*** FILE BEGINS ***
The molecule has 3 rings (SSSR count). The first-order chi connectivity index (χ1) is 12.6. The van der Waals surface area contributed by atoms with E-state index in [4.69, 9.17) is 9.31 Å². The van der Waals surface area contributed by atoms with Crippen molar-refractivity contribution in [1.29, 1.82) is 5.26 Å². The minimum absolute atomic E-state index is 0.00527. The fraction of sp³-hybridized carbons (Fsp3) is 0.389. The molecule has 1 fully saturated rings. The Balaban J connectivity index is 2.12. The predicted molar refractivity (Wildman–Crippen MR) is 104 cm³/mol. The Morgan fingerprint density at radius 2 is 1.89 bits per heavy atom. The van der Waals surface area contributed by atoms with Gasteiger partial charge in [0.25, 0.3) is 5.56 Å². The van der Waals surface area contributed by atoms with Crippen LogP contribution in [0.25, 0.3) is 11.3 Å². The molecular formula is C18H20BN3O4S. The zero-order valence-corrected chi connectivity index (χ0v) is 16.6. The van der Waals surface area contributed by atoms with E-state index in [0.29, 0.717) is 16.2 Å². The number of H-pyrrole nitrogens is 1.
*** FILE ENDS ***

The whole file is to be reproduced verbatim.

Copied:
The molecule has 3 rings (SSSR count). The first-order chi connectivity index (χ1) is 12.6. The van der Waals surface area contributed by atoms with E-state index in [4.69, 9.17) is 9.31 Å². The van der Waals surface area contributed by atoms with Crippen molar-refractivity contribution in [1.29, 1.82) is 5.26 Å². The minimum absolute atomic E-state index is 0.00527. The fraction of sp³-hybridized carbons (Fsp3) is 0.389. The molecule has 1 fully saturated rings. The Balaban J connectivity index is 2.12. The predicted molar refractivity (Wildman–Crippen MR) is 104 cm³/mol. The Morgan fingerprint density at radius 2 is 1.89 bits per heavy atom. The van der Waals surface area contributed by atoms with Gasteiger partial charge in [0.25, 0.3) is 5.56 Å². The van der Waals surface area contributed by atoms with Crippen LogP contribution in [0.25, 0.3) is 11.3 Å². The molecular formula is C18H20BN3O4S. The zero-order valence-corrected chi connectivity index (χ0v) is 16.6. The van der Waals surface area contributed by atoms with E-state index in [0.29, 0.717) is 16.2 Å². The number of H-pyrrole nitrogens is 1.